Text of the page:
3. It is essential to discuss emergency procedures with the home care worker. You should ascertain the worker’s understanding of how and when to call 911. Some workers are new to this country and are unfamiliar with many aspects of day-to-day life in the United States. Do not assume that the worker knows these procedures. If your loved one has a written “Do Not Resuscitate” directive, does the worker know where it is? Does the worker know which part of the team needs to be called about the emergency? If a situation is not an emergency but is urgent, how do you want the worker to handle this? Do you want the worker to take messages from the doctor or the visiting nurse? Is your contact information up-to-date?
  4. Accountability is essential and needs to be discussed even before the start of care. If your loved one cannot be left alone, coverage for absences must be clarified. Will the agency or private contractor provide back-up? Is this acceptable to you? Sometimes the answer is yes and sometimes no. Care receivers will have problems despite the best of care. And care receivers will definitely have problems from substandard care. There are times when workers need to be fired. There are times when the worker needs to be reassured that she did the best that she could. And by all means, there are times for praise.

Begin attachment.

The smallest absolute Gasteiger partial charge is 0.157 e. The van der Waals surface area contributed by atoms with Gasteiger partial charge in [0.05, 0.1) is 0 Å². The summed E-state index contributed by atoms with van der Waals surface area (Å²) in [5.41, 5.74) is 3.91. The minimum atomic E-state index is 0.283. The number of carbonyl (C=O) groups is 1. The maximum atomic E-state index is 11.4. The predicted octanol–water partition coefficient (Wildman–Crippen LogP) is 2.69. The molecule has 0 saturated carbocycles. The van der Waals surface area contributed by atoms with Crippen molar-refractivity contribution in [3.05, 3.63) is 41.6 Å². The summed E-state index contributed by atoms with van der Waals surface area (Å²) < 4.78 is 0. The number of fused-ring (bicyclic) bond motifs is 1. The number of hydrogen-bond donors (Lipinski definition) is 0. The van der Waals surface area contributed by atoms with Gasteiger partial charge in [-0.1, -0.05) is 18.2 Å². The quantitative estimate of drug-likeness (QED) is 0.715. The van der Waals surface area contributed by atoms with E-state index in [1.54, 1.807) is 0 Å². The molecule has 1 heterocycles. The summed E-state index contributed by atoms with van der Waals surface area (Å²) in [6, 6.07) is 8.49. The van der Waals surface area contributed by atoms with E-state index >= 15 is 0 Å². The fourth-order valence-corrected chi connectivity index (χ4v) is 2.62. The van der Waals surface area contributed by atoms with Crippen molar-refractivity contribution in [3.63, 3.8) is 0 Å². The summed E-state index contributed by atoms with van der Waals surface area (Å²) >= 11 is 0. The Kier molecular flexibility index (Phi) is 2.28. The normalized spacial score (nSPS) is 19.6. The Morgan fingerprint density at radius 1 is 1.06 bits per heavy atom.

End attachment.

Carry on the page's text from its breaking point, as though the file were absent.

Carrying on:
A Final Word

A home care plan does not totally relieve you of your involvement in your loved one’s care. The situation will still be stressful in some ways. If the plan you have developed cannot be fixed, change it. Change the duties; change the worker; get professional advice. Allow that things will not go exactly as you envision. Focus on the priorities. Is your loved one safe? Is your loved one’s health being maintained? Is your loved one connected to the home care worker? If you answer yes to these three questions, then maybe some of the rest is not so important. 

For more information, see the FCA Fact Sheet, Hiring In-home Help and ask an FCA staff about a Caregiver College workshop where you live.

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Date: 
Friday, January 1, 2016